The Estonian Center for International Development (ESTDEV) and the Estonian Police and Border Guard Board (PPA) have signed a partnership agreement to enhance the management capacity of Ukraine's National Police headquarters and regional Patrol Police units.
ESTDEV and the PPA will bring together Ukrainian police chiefs from the Kirovohrad, Chernihiv and Zhytomyr oblasts with police chiefs and law enforcement experts from the Eastern, Western and Southern Prefectures of the PPA,
The first group is set to arrive in Estonia to begin training in April. Running until March 2025, the nearly two-year-long collaboration aims to increase police accountability and reduce corruption by improving management and organizational structures.
According to Lt. Col. Tarmo Viikmaa of the PPA's bureau for international cooperation, the training will focus on modern management practices, innovative law enforcement methods and overall organizational culture. All the necessary training materials and several PPA strategy documents will be translated into Ukrainian as part of the project.
"Estonian law enforcement experts, including heads of prefectures, will participate in the project and share their experience with their Ukrainian counterparts. Ukraine is an important partner for us, with whom we have been cooperating for a long time, including on projects and training courses like this one. We want to support our colleagues there, especially during the current situation," said Viikmaa.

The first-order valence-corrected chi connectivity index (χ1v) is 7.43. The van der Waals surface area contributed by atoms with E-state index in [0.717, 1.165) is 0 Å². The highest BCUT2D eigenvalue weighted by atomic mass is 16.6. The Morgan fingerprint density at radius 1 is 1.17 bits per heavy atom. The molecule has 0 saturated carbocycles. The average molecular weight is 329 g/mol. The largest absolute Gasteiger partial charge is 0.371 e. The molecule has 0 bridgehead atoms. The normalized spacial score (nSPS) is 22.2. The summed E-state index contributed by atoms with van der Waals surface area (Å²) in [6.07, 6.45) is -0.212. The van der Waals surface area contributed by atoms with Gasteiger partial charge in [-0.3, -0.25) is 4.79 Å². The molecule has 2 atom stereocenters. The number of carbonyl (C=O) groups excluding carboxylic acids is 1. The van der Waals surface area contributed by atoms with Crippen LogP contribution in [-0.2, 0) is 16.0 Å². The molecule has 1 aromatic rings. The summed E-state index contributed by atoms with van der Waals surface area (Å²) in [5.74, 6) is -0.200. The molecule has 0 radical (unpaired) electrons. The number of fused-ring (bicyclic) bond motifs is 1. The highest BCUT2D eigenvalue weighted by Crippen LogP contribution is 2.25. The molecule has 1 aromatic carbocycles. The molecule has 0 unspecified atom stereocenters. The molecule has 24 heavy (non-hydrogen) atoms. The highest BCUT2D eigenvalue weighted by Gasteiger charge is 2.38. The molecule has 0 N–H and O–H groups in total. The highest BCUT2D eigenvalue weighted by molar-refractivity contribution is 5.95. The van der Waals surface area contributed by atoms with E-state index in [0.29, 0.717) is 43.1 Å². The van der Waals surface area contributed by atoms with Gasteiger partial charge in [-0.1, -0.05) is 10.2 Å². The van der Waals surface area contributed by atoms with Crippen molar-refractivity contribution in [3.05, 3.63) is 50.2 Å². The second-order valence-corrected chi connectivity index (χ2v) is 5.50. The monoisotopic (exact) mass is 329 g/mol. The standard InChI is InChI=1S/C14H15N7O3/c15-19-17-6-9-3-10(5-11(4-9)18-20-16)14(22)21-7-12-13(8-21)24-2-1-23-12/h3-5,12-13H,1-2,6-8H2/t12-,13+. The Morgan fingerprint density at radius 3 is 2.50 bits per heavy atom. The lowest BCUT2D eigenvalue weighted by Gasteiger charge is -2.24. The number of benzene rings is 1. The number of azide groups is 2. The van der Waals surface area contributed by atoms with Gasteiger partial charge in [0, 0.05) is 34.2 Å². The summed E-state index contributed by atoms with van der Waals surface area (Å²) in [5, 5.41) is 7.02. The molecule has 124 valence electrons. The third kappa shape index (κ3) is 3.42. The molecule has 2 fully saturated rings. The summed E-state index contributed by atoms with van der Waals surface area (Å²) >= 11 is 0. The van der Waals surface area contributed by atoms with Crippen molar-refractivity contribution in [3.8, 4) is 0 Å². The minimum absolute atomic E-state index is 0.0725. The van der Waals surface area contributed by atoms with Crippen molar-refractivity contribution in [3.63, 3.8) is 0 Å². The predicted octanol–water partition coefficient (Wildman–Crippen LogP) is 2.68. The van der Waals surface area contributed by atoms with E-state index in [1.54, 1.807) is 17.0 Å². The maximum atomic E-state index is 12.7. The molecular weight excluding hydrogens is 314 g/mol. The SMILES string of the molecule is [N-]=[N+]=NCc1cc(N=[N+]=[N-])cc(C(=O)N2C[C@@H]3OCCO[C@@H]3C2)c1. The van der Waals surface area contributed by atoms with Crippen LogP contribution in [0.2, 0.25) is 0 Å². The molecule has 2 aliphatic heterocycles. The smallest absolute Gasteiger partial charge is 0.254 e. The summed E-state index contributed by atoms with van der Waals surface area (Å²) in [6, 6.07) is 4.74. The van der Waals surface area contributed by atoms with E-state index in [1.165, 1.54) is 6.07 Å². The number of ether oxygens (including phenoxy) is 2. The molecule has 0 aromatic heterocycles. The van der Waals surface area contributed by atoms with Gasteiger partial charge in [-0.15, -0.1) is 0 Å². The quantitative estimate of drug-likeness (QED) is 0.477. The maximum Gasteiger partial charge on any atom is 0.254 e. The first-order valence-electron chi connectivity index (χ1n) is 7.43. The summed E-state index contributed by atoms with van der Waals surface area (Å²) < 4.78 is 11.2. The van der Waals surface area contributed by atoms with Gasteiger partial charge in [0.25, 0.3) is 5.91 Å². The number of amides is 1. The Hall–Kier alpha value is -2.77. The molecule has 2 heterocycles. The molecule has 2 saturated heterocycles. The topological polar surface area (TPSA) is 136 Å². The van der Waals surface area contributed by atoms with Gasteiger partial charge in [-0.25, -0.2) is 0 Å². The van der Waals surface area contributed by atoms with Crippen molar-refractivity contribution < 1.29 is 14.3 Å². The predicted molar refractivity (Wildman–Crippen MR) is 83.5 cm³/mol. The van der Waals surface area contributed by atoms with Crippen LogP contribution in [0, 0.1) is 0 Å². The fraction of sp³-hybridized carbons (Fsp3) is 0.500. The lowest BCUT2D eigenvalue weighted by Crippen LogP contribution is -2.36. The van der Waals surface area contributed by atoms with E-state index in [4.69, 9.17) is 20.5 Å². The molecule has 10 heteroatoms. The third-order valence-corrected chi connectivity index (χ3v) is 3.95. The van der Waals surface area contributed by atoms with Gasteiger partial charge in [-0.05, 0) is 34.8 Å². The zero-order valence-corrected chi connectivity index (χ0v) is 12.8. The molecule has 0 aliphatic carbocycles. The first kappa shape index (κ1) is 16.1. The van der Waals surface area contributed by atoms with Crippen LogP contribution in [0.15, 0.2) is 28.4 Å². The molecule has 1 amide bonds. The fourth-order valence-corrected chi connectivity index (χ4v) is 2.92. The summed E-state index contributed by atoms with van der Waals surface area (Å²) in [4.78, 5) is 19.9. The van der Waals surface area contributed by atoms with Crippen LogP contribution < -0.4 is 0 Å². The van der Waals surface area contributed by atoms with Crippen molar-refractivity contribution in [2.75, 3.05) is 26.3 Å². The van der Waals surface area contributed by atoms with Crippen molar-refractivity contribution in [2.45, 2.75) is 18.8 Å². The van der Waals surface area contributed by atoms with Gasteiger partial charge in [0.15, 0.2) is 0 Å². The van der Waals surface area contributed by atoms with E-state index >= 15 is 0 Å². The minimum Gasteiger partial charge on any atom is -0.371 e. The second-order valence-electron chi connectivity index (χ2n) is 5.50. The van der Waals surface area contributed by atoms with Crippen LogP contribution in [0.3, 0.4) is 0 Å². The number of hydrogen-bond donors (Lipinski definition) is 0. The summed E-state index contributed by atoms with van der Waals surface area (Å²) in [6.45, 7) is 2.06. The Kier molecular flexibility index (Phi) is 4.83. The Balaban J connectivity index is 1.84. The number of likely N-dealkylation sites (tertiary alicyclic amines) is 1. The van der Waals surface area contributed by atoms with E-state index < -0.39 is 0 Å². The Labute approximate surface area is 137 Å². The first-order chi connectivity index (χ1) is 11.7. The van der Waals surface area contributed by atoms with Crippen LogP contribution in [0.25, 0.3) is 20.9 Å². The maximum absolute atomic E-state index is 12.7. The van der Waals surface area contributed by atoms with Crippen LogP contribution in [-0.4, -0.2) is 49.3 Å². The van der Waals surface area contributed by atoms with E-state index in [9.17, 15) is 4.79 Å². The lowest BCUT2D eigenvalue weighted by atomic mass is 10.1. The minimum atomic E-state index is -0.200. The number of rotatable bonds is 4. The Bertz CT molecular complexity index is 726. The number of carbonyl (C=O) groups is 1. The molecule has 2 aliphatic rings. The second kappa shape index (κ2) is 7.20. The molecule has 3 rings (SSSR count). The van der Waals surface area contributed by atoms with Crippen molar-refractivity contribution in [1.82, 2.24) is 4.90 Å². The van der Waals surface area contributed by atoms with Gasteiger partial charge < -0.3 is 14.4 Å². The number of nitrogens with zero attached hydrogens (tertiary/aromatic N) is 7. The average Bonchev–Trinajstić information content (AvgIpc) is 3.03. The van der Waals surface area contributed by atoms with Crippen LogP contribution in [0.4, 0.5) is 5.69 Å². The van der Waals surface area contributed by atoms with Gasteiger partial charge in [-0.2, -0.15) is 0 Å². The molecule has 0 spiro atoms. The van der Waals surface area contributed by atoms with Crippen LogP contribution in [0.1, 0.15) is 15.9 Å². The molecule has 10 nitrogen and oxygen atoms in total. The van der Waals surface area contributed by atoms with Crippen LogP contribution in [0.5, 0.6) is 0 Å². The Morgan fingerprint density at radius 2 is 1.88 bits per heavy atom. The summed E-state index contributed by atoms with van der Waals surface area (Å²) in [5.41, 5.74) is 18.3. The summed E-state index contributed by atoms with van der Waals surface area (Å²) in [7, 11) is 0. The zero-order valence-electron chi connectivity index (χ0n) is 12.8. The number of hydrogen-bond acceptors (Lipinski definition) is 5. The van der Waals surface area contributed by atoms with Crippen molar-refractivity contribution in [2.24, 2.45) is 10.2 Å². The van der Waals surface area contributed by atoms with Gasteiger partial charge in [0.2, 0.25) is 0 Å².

The agreement signals the relaunch a project originally planned for 2022 –2024, which had to be cancelled due to Russia's full-scale invasion of Ukraine.
"The Ukrainian police have long been interested in cooperating with Estonian law enforcement and learning from our expertise in internal security. Adopting European practices and management methods is even more important in light of Ukraine's EU aspirations," said Eva-Maria Liimetsa, ESTDEV's program manager for democracy and the rule of law
"We are pleased that Estonian and Ukrainian partners agreed last October to relaunch the project. Because of the full-scale war in Ukraine, we made changes to the training program to adapt to Ukraine's current needs and added the Zhytomyr Oblast to the program."
Close cooperation between Estonian and Ukrainian law enforcement agencies will contribute to more effective human rights enforcement and the development of democracy and transparent governance in Ukraine.
Editor: Michael Cole